Embracing and Acknowleding Grief

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As I waited for my husband to take his final breath, I cried desperately because I knew that my life would never be the same. His heavy labored breathing distracted me from any further thought. There was a seven second pause in between each breath. I waited for eight seconds, but he was constant at seven seconds. I held his hand as he took that final breath, I made a choice at that very moment, that I would never allow grief to rule my life and steal my joy.

Grief is a very personal experience, and there is no right or wrong way to grieve. However, we, those of us battling the grief and sadness in widowhood, have to pick ourselves back up and get back in the ring of parenting. We must not give into the darkness, the anger, the paralyzing thought that our families will never live beautiful fulfilled lives again. Those thoughts will haunt us and keep us living in the past, preventing us from the gifts of the present and robbing us of our future.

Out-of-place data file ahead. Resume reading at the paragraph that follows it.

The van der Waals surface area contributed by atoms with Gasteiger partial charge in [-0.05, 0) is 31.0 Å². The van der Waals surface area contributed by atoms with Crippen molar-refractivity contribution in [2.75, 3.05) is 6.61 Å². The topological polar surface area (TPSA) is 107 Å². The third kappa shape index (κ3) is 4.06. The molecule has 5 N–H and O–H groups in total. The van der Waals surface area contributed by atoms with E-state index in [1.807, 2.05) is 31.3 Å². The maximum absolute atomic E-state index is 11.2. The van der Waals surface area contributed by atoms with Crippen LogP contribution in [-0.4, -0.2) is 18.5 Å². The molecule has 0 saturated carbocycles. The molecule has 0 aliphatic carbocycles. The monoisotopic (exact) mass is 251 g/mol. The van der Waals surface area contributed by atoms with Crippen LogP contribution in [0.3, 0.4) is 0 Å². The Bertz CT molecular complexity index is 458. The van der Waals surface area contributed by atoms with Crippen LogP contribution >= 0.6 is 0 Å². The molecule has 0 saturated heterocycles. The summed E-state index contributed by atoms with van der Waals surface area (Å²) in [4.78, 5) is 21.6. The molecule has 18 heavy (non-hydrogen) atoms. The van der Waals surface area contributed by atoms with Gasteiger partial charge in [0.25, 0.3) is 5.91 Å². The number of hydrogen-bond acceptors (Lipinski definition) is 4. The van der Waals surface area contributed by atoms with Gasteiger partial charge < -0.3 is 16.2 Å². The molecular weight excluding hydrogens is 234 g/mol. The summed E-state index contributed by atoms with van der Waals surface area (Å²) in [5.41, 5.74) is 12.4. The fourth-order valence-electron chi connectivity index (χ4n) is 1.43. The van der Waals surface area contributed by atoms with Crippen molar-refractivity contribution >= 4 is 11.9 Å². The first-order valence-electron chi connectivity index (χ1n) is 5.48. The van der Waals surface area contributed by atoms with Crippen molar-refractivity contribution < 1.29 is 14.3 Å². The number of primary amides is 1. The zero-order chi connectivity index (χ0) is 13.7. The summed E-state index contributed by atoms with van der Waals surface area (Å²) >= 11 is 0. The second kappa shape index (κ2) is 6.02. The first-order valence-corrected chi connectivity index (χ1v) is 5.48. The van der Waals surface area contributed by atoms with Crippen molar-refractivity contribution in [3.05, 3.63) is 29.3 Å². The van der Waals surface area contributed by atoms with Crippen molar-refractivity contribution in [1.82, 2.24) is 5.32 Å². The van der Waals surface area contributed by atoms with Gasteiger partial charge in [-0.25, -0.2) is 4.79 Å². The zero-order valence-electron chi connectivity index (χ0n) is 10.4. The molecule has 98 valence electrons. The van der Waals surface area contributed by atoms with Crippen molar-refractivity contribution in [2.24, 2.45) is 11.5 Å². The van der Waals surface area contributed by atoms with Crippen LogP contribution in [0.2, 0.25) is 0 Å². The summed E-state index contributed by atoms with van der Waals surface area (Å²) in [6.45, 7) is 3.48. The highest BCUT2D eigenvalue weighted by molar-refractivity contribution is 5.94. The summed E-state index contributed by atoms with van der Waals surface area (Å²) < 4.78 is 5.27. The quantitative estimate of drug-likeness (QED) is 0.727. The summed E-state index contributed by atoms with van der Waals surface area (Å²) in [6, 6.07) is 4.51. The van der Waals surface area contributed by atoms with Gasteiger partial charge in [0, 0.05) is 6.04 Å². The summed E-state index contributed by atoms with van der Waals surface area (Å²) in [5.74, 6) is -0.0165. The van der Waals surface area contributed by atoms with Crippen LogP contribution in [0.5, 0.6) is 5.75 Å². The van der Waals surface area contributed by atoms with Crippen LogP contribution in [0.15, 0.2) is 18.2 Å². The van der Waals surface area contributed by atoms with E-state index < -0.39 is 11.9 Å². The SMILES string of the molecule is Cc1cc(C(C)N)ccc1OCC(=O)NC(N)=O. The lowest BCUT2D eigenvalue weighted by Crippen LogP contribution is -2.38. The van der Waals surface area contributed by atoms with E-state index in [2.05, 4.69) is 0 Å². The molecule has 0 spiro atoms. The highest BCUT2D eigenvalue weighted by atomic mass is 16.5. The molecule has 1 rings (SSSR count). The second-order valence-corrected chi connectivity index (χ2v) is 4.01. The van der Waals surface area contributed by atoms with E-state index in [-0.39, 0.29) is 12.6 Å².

There are no accolades for how long and how much we suffer, sometimes the only thing gained is more suffering. When we choose to live life beyond our loss, we are not dismissing our pain, we are actually acknowledging and embracing it, and it takes great courage to do that. We are unconsciously teaching our children how to overcome adversity in the midst of pain. We are teaching them that we can dance and be grieving, that we can laugh and be grieving, that we can be still and be grieving and most importantly that we can also choose to live our life with joy and be grieving.

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